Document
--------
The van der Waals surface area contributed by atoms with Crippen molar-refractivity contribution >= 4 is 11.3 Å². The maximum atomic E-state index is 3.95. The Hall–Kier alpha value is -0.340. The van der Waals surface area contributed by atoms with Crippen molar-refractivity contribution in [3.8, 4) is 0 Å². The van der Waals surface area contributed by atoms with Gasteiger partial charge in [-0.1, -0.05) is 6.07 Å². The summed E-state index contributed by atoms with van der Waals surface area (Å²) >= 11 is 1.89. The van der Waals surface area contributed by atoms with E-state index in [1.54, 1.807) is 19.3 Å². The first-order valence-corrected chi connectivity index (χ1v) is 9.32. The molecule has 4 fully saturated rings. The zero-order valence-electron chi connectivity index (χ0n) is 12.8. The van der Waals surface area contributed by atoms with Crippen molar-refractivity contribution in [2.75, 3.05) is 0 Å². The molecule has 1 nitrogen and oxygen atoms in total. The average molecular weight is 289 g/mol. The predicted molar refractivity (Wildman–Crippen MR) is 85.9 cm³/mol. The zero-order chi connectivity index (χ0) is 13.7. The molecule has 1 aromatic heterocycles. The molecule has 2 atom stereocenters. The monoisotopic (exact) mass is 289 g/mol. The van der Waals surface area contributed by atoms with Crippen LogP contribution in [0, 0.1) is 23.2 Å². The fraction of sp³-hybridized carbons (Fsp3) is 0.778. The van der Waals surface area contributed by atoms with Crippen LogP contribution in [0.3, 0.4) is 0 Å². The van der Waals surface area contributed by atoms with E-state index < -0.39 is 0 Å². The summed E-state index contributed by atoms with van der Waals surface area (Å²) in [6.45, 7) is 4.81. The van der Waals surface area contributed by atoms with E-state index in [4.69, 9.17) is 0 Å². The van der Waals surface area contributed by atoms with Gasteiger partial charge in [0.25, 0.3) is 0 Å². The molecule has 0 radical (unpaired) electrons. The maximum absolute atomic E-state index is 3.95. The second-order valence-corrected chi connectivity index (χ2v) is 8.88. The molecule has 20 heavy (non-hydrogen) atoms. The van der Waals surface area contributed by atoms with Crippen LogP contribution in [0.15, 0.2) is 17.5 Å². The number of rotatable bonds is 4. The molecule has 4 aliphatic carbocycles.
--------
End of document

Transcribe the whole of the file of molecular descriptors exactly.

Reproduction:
The van der Waals surface area contributed by atoms with Crippen molar-refractivity contribution >= 4 is 11.3 Å². The maximum atomic E-state index is 3.95. The Hall–Kier alpha value is -0.340. The van der Waals surface area contributed by atoms with Crippen molar-refractivity contribution in [3.8, 4) is 0 Å². The van der Waals surface area contributed by atoms with Gasteiger partial charge in [-0.1, -0.05) is 6.07 Å². The summed E-state index contributed by atoms with van der Waals surface area (Å²) >= 11 is 1.89. The van der Waals surface area contributed by atoms with E-state index in [1.54, 1.807) is 19.3 Å². The first-order valence-corrected chi connectivity index (χ1v) is 9.32. The molecule has 4 fully saturated rings. The zero-order valence-electron chi connectivity index (χ0n) is 12.8. The van der Waals surface area contributed by atoms with Crippen molar-refractivity contribution in [2.75, 3.05) is 0 Å². The molecule has 1 nitrogen and oxygen atoms in total. The average molecular weight is 289 g/mol. The predicted molar refractivity (Wildman–Crippen MR) is 85.9 cm³/mol. The zero-order chi connectivity index (χ0) is 13.7. The molecule has 1 aromatic heterocycles. The molecule has 2 atom stereocenters. The monoisotopic (exact) mass is 289 g/mol. The van der Waals surface area contributed by atoms with Crippen LogP contribution in [0, 0.1) is 23.2 Å². The fraction of sp³-hybridized carbons (Fsp3) is 0.778. The van der Waals surface area contributed by atoms with Crippen LogP contribution in [0.3, 0.4) is 0 Å². The van der Waals surface area contributed by atoms with E-state index < -0.39 is 0 Å². The summed E-state index contributed by atoms with van der Waals surface area (Å²) in [6.45, 7) is 4.81. The van der Waals surface area contributed by atoms with E-state index in [4.69, 9.17) is 0 Å². The van der Waals surface area contributed by atoms with Gasteiger partial charge in [0.25, 0.3) is 0 Å². The molecule has 0 radical (unpaired) electrons. The maximum absolute atomic E-state index is 3.95. The second-order valence-corrected chi connectivity index (χ2v) is 8.88. The molecule has 20 heavy (non-hydrogen) atoms. The van der Waals surface area contributed by atoms with Crippen LogP contribution in [0.15, 0.2) is 17.5 Å². The number of rotatable bonds is 4. The molecule has 4 aliphatic carbocycles.